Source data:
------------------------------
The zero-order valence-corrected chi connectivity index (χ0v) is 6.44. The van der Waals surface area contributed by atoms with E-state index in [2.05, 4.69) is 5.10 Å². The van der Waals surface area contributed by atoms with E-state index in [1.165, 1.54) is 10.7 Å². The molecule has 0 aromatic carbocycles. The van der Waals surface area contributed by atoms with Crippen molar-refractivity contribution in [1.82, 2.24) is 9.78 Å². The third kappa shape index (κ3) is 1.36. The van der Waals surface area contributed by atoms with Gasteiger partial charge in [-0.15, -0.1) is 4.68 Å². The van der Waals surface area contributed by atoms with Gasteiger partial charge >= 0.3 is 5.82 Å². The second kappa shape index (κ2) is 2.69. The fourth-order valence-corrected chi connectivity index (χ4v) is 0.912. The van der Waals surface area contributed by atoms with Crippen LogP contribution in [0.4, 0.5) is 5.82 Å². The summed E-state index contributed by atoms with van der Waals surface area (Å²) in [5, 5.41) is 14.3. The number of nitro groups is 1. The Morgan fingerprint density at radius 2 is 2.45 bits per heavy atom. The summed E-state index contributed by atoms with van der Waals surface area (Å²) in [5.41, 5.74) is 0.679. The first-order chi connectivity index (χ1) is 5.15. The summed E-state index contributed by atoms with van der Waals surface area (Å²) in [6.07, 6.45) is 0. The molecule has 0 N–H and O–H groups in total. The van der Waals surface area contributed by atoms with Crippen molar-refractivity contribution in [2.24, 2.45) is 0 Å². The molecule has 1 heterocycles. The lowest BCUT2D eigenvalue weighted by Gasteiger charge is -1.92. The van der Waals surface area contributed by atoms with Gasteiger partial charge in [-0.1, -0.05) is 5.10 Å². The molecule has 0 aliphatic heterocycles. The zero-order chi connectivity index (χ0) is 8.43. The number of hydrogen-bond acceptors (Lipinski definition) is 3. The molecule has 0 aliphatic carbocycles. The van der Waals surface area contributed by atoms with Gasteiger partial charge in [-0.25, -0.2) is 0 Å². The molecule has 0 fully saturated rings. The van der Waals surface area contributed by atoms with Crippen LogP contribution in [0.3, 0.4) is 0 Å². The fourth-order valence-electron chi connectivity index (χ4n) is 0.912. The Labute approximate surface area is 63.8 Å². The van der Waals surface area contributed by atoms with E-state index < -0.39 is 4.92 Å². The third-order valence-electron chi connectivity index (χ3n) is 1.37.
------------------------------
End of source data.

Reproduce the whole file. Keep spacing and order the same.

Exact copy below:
The zero-order valence-corrected chi connectivity index (χ0v) is 6.44. The van der Waals surface area contributed by atoms with E-state index in [2.05, 4.69) is 5.10 Å². The van der Waals surface area contributed by atoms with E-state index in [1.165, 1.54) is 10.7 Å². The molecule has 0 aromatic carbocycles. The van der Waals surface area contributed by atoms with Crippen molar-refractivity contribution in [1.82, 2.24) is 9.78 Å². The third kappa shape index (κ3) is 1.36. The van der Waals surface area contributed by atoms with Gasteiger partial charge in [-0.15, -0.1) is 4.68 Å². The van der Waals surface area contributed by atoms with Gasteiger partial charge >= 0.3 is 5.82 Å². The second kappa shape index (κ2) is 2.69. The fourth-order valence-corrected chi connectivity index (χ4v) is 0.912. The van der Waals surface area contributed by atoms with Crippen LogP contribution in [0.4, 0.5) is 5.82 Å². The summed E-state index contributed by atoms with van der Waals surface area (Å²) in [5, 5.41) is 14.3. The number of nitro groups is 1. The Morgan fingerprint density at radius 2 is 2.45 bits per heavy atom. The summed E-state index contributed by atoms with van der Waals surface area (Å²) in [5.41, 5.74) is 0.679. The first-order chi connectivity index (χ1) is 5.15. The summed E-state index contributed by atoms with van der Waals surface area (Å²) in [6.07, 6.45) is 0. The molecule has 0 N–H and O–H groups in total. The van der Waals surface area contributed by atoms with Crippen molar-refractivity contribution in [2.24, 2.45) is 0 Å². The molecule has 1 heterocycles. The lowest BCUT2D eigenvalue weighted by Gasteiger charge is -1.92. The van der Waals surface area contributed by atoms with Gasteiger partial charge in [-0.1, -0.05) is 5.10 Å². The molecule has 0 aliphatic heterocycles. The zero-order chi connectivity index (χ0) is 8.43. The number of hydrogen-bond acceptors (Lipinski definition) is 3. The molecule has 0 aliphatic carbocycles. The van der Waals surface area contributed by atoms with Gasteiger partial charge in [-0.25, -0.2) is 0 Å². The molecule has 0 fully saturated rings. The van der Waals surface area contributed by atoms with Crippen LogP contribution in [0.3, 0.4) is 0 Å². The fourth-order valence-electron chi connectivity index (χ4n) is 0.912. The Labute approximate surface area is 63.8 Å². The van der Waals surface area contributed by atoms with E-state index < -0.39 is 4.92 Å². The third-order valence-electron chi connectivity index (χ3n) is 1.37.